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Diabetes and dental screening
Periodontal or gum disease is a common complication of diabetes and itself contributes to poor glycemic control. Severe periodontal disease has been shown to be an independent risk factor for mortality from ischemic heart disease and nephropathy.
Dr KK Aggarwal, Honorary Secretary General of Indian Medical Association (IMA) said, "Annual dental examination is recommended in both dentate and non-dentate diabetic patients."

In diabetics, control of the blood sugar is the key. If uncontrolled, one carries a higher risk of:

Tooth decay (cavities): The mouth naturally contains many types of bacteria. The higher the blood sugar level, the greater the supply of sugars and starches - and the more acid damages the teeth.

  • Early gum disease (gingivitis): Diabetes reduces the ability to fight bacteria, which can cause more plaque to build up on the teeth.

  • Advanced gum disease (periodontitis): Left untreated, gingivitis can lead to a more serious infection called periodontitis, which destroys the soft tissue and bone that support the teeth. Periodontitis tends to be more severe among people who have diabetes because diabetes lowers the ability to resist infection and slows healing.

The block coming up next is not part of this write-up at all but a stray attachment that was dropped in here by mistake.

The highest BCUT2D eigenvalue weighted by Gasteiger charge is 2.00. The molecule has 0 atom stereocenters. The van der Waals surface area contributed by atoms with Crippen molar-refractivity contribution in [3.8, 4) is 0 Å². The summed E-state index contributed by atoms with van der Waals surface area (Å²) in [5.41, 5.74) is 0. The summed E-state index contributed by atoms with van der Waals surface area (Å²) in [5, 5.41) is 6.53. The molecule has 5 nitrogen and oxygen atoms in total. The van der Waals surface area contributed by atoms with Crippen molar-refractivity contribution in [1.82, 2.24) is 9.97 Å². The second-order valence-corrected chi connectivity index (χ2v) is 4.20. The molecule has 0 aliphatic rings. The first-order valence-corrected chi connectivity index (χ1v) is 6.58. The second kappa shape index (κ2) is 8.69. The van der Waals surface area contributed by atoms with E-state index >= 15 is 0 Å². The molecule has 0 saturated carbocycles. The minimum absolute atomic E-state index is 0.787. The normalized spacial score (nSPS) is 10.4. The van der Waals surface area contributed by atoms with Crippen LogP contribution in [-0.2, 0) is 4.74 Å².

• Patients with diabetes mellitus should also receive influenza flu vaccination yearly and pneumococcal vaccination. The pneumococcal vaccine should be repeated once after 65 years of age if the initial vaccination was prior to this age.

  • Tetanus and diphtheria vaccinations should also be updated.

  • Diabetes is considered equivalent to known coronary disease in predicting the risk of future cardiac events. Smoking cessation is essential for patients who smoke. Cardiovascular morbidity can also be significantly reduced with aggressive management of hypertension (goal blood pressure less than 120/80 mmHg), cholesterol (goal LDL less than 80 mg/dL) and use of aspirin (80 mg/day) in patients over age 40 years, and in younger patients with additional cardiovascular risk factors.

  • Aspirin alone may not be the answer as a Japanese research has shown that low-dose aspirin does not reduce the risk of cardiovascular events in people with type 2 diabetes.

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